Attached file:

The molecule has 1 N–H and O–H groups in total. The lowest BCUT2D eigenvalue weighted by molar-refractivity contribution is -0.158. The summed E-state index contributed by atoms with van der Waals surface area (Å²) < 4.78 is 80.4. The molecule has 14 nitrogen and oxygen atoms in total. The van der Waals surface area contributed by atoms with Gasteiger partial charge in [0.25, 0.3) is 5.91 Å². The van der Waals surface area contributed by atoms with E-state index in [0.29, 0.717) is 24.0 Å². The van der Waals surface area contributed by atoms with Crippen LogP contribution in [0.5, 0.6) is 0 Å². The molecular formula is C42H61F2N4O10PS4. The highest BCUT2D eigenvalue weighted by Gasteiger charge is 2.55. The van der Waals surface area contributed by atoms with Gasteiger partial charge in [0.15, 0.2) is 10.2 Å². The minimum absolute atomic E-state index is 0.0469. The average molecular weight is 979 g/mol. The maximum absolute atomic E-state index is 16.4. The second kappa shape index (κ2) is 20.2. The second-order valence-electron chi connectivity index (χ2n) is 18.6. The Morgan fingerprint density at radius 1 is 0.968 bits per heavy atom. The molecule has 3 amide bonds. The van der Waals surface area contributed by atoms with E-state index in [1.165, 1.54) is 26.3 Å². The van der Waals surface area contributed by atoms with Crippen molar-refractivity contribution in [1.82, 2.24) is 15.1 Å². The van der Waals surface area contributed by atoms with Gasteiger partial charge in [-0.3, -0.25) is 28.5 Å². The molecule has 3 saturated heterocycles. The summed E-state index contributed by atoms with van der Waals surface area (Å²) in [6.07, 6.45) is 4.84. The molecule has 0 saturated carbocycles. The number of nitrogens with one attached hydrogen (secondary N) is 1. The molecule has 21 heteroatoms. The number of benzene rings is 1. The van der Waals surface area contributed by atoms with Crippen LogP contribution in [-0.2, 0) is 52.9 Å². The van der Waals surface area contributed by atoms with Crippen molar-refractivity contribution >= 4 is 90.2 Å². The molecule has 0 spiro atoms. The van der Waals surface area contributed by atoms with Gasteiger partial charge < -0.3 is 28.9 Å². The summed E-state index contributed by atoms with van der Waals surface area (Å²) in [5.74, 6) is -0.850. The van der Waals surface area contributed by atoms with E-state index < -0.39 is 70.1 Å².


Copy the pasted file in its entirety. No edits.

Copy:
The molecule has 1 N–H and O–H groups in total. The lowest BCUT2D eigenvalue weighted by molar-refractivity contribution is -0.158. The summed E-state index contributed by atoms with van der Waals surface area (Å²) < 4.78 is 80.4. The molecule has 14 nitrogen and oxygen atoms in total. The van der Waals surface area contributed by atoms with Gasteiger partial charge in [0.25, 0.3) is 5.91 Å². The van der Waals surface area contributed by atoms with E-state index in [0.29, 0.717) is 24.0 Å². The van der Waals surface area contributed by atoms with Crippen LogP contribution in [0.5, 0.6) is 0 Å². The molecular formula is C42H61F2N4O10PS4. The highest BCUT2D eigenvalue weighted by Gasteiger charge is 2.55. The van der Waals surface area contributed by atoms with Gasteiger partial charge in [0.15, 0.2) is 10.2 Å². The minimum absolute atomic E-state index is 0.0469. The average molecular weight is 979 g/mol. The maximum absolute atomic E-state index is 16.4. The second kappa shape index (κ2) is 20.2. The second-order valence-electron chi connectivity index (χ2n) is 18.6. The Morgan fingerprint density at radius 1 is 0.968 bits per heavy atom. The molecule has 3 amide bonds. The van der Waals surface area contributed by atoms with E-state index in [1.165, 1.54) is 26.3 Å². The van der Waals surface area contributed by atoms with Crippen molar-refractivity contribution in [1.82, 2.24) is 15.1 Å². The van der Waals surface area contributed by atoms with Gasteiger partial charge in [-0.3, -0.25) is 28.5 Å². The molecule has 3 saturated heterocycles. The summed E-state index contributed by atoms with van der Waals surface area (Å²) in [6.07, 6.45) is 4.84. The molecule has 0 saturated carbocycles. The number of nitrogens with one attached hydrogen (secondary N) is 1. The molecule has 21 heteroatoms. The number of benzene rings is 1. The van der Waals surface area contributed by atoms with Crippen LogP contribution in [-0.2, 0) is 52.9 Å². The van der Waals surface area contributed by atoms with Crippen molar-refractivity contribution >= 4 is 90.2 Å². The molecule has 0 spiro atoms. The van der Waals surface area contributed by atoms with Gasteiger partial charge < -0.3 is 28.9 Å². The summed E-state index contributed by atoms with van der Waals surface area (Å²) in [5.74, 6) is -0.850. The van der Waals surface area contributed by atoms with E-state index < -0.39 is 70.1 Å².